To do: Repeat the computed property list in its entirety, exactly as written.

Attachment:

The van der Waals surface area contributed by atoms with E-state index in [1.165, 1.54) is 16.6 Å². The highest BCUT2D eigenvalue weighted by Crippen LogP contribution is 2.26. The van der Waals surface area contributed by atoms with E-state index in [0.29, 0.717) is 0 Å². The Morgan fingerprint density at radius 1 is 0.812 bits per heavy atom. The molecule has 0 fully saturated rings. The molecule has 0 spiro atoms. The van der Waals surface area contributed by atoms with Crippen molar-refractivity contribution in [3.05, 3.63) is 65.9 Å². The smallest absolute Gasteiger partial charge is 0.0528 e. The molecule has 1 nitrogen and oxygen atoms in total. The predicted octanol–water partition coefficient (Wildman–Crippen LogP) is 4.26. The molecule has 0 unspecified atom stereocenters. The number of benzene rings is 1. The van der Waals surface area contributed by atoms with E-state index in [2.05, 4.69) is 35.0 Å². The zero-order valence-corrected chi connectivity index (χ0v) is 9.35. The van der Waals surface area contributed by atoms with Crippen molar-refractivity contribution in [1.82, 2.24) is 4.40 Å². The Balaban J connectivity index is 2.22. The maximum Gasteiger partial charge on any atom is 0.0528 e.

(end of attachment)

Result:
The van der Waals surface area contributed by atoms with E-state index in [1.165, 1.54) is 16.6 Å². The highest BCUT2D eigenvalue weighted by Crippen LogP contribution is 2.26. The van der Waals surface area contributed by atoms with E-state index in [0.29, 0.717) is 0 Å². The Morgan fingerprint density at radius 1 is 0.812 bits per heavy atom. The molecule has 0 fully saturated rings. The molecule has 0 spiro atoms. The van der Waals surface area contributed by atoms with Crippen molar-refractivity contribution in [3.05, 3.63) is 65.9 Å². The smallest absolute Gasteiger partial charge is 0.0528 e. The molecule has 1 nitrogen and oxygen atoms in total. The predicted octanol–water partition coefficient (Wildman–Crippen LogP) is 4.26. The molecule has 0 unspecified atom stereocenters. The number of benzene rings is 1. The van der Waals surface area contributed by atoms with E-state index in [2.05, 4.69) is 35.0 Å². The zero-order valence-corrected chi connectivity index (χ0v) is 9.35. The van der Waals surface area contributed by atoms with Crippen molar-refractivity contribution in [1.82, 2.24) is 4.40 Å². The Balaban J connectivity index is 2.22. The maximum Gasteiger partial charge on any atom is 0.0528 e.